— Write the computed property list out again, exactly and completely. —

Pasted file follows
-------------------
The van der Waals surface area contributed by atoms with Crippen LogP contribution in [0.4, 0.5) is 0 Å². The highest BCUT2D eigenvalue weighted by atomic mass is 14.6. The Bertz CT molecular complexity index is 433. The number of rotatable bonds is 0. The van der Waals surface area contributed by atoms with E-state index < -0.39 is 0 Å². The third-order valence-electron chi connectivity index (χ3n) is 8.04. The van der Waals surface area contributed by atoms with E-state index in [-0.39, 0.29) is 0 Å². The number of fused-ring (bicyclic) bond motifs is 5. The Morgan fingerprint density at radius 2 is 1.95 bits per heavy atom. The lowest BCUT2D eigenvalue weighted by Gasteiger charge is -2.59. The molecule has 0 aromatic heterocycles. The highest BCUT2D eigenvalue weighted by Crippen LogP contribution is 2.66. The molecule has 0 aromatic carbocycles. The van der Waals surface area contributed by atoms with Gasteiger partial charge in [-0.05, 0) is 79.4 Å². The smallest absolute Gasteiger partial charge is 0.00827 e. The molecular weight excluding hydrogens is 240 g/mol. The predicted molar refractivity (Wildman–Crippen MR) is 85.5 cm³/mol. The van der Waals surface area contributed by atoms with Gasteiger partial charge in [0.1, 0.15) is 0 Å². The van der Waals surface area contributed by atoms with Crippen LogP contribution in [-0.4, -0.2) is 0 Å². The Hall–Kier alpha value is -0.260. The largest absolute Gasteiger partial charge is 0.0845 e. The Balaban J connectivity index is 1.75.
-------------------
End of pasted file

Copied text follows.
The van der Waals surface area contributed by atoms with Crippen LogP contribution in [0.4, 0.5) is 0 Å². The highest BCUT2D eigenvalue weighted by atomic mass is 14.6. The Bertz CT molecular complexity index is 433. The number of rotatable bonds is 0. The van der Waals surface area contributed by atoms with E-state index < -0.39 is 0 Å². The third-order valence-electron chi connectivity index (χ3n) is 8.04. The van der Waals surface area contributed by atoms with E-state index in [-0.39, 0.29) is 0 Å². The number of fused-ring (bicyclic) bond motifs is 5. The Morgan fingerprint density at radius 2 is 1.95 bits per heavy atom. The lowest BCUT2D eigenvalue weighted by Gasteiger charge is -2.59. The molecule has 0 aromatic heterocycles. The highest BCUT2D eigenvalue weighted by Crippen LogP contribution is 2.66. The molecule has 0 aromatic carbocycles. The van der Waals surface area contributed by atoms with Gasteiger partial charge in [-0.05, 0) is 79.4 Å². The smallest absolute Gasteiger partial charge is 0.00827 e. The molecular weight excluding hydrogens is 240 g/mol. The predicted molar refractivity (Wildman–Crippen MR) is 85.5 cm³/mol. The van der Waals surface area contributed by atoms with Gasteiger partial charge in [0.1, 0.15) is 0 Å². The van der Waals surface area contributed by atoms with Crippen LogP contribution in [-0.4, -0.2) is 0 Å². The Hall–Kier alpha value is -0.260. The largest absolute Gasteiger partial charge is 0.0845 e. The Balaban J connectivity index is 1.75.